Intel Demos Merged Reality Headset, Compute Card, 5G Modem

Intel demonstrated the first version of its Project Alloy headset, a “wearable” computer that enables a combination of virtual and augmented realities, or “merged reality.” At CES 2017, Intel chief executive Brian Krzanich announced Project Alloy will ship in Q4 this year, a fairly quick turnaround for a headset/project only first made public in August 2016. Project Alloy is evidence of Intel’s effort to position itself as a leader in wearable computing, in which the device contains all its essential computing components.

TechCrunch says the Alloy will “feature an Intel seventh generation Core processor, a vision processor, fisheye lens and sensors, two RealSense cameras and an on-device battery, and will be built in conjunction with a number of partners,” the latter as of yet unnamed. Intel recently acquired immersive sports VR company Voke and inked a three-year content partnership with Spanish soccer league La Liga.


Other details on Project Alloy were thin, with no disclosed price or whether the first version will be aimed at consumers or developers. At CES, Intel presented a series of use cases where VR could “save time, money and lives,” including a travel experience in Vietnam produced with HypeVR, a basketball game, and live VR footage of an industrial inspection of a solar plant in Nevada, shot from a drone.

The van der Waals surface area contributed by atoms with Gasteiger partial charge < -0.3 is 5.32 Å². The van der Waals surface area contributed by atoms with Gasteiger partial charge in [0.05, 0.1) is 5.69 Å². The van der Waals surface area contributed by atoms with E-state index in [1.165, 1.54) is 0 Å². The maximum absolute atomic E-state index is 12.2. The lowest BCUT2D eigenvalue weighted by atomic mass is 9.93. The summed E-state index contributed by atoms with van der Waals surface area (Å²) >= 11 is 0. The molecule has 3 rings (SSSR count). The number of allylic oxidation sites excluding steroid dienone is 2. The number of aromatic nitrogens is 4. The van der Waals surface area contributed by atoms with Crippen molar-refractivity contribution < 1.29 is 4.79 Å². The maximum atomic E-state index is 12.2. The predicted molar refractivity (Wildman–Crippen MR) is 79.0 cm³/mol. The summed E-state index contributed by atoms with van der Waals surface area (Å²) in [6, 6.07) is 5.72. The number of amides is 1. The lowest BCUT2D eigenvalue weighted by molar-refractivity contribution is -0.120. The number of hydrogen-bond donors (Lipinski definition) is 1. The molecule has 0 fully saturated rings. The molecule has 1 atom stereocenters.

ZDNet reports that Intel’s new Compute Card, even smaller than its Compute Stick, is “designed to be added to connected devices as a module” that’s easy to swap out for upgraded capabilities. The Compute Card includes Intel’s seventh generation Kaby Lake CPUs and comes with built-in Wi-Fi and Bluetooth as well as a “USB-C plus extension” to connect it with products. Dell, HP and Lenovo are “lined up” to make products for the Compute Card.

Digital Trends also reports that Intel showed off “a sample of its 5G modem,” which can attain speeds of over 5Gbps as well as “the ultra low latency and bandwidth aggregation sought by the industry as part of [the] transition to 5G.” Intel plans to “have samples ready by the second half of this year, with full production starting soon after.”

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